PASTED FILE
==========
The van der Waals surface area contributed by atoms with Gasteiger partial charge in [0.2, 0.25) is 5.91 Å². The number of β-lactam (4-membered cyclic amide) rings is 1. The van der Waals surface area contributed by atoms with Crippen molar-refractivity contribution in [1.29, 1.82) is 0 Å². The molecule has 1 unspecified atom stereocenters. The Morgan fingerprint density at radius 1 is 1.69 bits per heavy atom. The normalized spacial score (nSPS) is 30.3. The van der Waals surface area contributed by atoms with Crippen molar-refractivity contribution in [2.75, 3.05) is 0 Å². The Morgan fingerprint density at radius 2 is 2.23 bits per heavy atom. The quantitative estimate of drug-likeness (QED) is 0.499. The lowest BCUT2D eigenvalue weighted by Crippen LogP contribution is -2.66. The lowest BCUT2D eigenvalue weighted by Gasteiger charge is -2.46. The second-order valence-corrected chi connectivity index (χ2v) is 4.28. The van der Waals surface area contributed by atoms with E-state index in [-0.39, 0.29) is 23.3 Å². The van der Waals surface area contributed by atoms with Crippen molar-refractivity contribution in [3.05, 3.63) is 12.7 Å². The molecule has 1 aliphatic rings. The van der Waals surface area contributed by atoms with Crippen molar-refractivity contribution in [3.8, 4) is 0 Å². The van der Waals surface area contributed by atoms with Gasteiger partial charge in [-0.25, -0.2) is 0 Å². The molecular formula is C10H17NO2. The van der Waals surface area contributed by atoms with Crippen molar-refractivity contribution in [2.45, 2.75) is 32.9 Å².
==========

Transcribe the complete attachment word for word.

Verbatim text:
The van der Waals surface area contributed by atoms with Gasteiger partial charge in [0.2, 0.25) is 5.91 Å². The number of β-lactam (4-membered cyclic amide) rings is 1. The van der Waals surface area contributed by atoms with Crippen molar-refractivity contribution in [1.29, 1.82) is 0 Å². The molecule has 1 unspecified atom stereocenters. The Morgan fingerprint density at radius 1 is 1.69 bits per heavy atom. The normalized spacial score (nSPS) is 30.3. The van der Waals surface area contributed by atoms with Crippen molar-refractivity contribution in [2.75, 3.05) is 0 Å². The Morgan fingerprint density at radius 2 is 2.23 bits per heavy atom. The quantitative estimate of drug-likeness (QED) is 0.499. The lowest BCUT2D eigenvalue weighted by Crippen LogP contribution is -2.66. The lowest BCUT2D eigenvalue weighted by Gasteiger charge is -2.46. The second-order valence-corrected chi connectivity index (χ2v) is 4.28. The van der Waals surface area contributed by atoms with E-state index in [-0.39, 0.29) is 23.3 Å². The van der Waals surface area contributed by atoms with Crippen molar-refractivity contribution in [3.05, 3.63) is 12.7 Å². The molecule has 1 aliphatic rings. The van der Waals surface area contributed by atoms with Crippen molar-refractivity contribution in [3.8, 4) is 0 Å². The van der Waals surface area contributed by atoms with Gasteiger partial charge in [-0.25, -0.2) is 0 Å². The molecular formula is C10H17NO2. The van der Waals surface area contributed by atoms with Crippen molar-refractivity contribution in [2.45, 2.75) is 32.9 Å².